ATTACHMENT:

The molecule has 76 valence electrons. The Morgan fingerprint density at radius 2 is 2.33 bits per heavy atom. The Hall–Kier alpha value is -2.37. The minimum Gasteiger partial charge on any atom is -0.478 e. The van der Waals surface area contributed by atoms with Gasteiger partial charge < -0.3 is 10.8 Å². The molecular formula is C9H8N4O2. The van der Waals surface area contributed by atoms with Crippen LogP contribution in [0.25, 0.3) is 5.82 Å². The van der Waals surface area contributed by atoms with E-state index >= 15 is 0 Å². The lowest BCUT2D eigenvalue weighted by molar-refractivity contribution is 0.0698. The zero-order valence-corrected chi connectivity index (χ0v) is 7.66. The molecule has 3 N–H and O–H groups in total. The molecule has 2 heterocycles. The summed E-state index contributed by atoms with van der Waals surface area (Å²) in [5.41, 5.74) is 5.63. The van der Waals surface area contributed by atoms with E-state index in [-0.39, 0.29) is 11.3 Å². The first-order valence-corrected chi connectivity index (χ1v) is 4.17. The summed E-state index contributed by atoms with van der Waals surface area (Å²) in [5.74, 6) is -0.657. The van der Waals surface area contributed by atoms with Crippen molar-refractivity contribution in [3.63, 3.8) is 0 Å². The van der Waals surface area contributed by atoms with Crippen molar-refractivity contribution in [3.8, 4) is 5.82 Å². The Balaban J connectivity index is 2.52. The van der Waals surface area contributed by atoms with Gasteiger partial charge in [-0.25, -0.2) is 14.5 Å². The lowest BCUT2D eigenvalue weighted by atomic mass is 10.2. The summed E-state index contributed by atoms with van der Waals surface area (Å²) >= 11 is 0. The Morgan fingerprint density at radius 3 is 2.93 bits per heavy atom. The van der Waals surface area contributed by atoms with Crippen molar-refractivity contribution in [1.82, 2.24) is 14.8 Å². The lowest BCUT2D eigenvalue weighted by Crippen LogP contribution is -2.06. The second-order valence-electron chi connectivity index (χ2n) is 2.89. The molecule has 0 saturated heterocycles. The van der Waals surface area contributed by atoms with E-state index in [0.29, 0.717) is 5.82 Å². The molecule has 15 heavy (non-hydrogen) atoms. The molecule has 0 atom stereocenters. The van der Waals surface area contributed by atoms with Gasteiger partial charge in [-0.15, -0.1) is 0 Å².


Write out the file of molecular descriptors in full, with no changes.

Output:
The molecule has 76 valence electrons. The Morgan fingerprint density at radius 2 is 2.33 bits per heavy atom. The Hall–Kier alpha value is -2.37. The minimum Gasteiger partial charge on any atom is -0.478 e. The van der Waals surface area contributed by atoms with Gasteiger partial charge < -0.3 is 10.8 Å². The molecular formula is C9H8N4O2. The van der Waals surface area contributed by atoms with Crippen LogP contribution in [0.25, 0.3) is 5.82 Å². The van der Waals surface area contributed by atoms with E-state index >= 15 is 0 Å². The lowest BCUT2D eigenvalue weighted by molar-refractivity contribution is 0.0698. The zero-order valence-corrected chi connectivity index (χ0v) is 7.66. The molecule has 3 N–H and O–H groups in total. The molecule has 2 heterocycles. The summed E-state index contributed by atoms with van der Waals surface area (Å²) in [5.41, 5.74) is 5.63. The van der Waals surface area contributed by atoms with E-state index in [-0.39, 0.29) is 11.3 Å². The first-order valence-corrected chi connectivity index (χ1v) is 4.17. The summed E-state index contributed by atoms with van der Waals surface area (Å²) in [5.74, 6) is -0.657. The van der Waals surface area contributed by atoms with Crippen molar-refractivity contribution in [3.63, 3.8) is 0 Å². The van der Waals surface area contributed by atoms with Crippen molar-refractivity contribution in [3.8, 4) is 5.82 Å². The Balaban J connectivity index is 2.52. The van der Waals surface area contributed by atoms with Gasteiger partial charge in [-0.25, -0.2) is 14.5 Å². The lowest BCUT2D eigenvalue weighted by atomic mass is 10.2. The summed E-state index contributed by atoms with van der Waals surface area (Å²) >= 11 is 0. The Morgan fingerprint density at radius 3 is 2.93 bits per heavy atom. The van der Waals surface area contributed by atoms with Crippen molar-refractivity contribution in [1.82, 2.24) is 14.8 Å². The lowest BCUT2D eigenvalue weighted by Crippen LogP contribution is -2.06. The second-order valence-electron chi connectivity index (χ2n) is 2.89. The molecule has 0 saturated heterocycles. The van der Waals surface area contributed by atoms with E-state index in [0.29, 0.717) is 5.82 Å². The molecule has 15 heavy (non-hydrogen) atoms. The molecule has 0 atom stereocenters. The van der Waals surface area contributed by atoms with Gasteiger partial charge in [-0.15, -0.1) is 0 Å².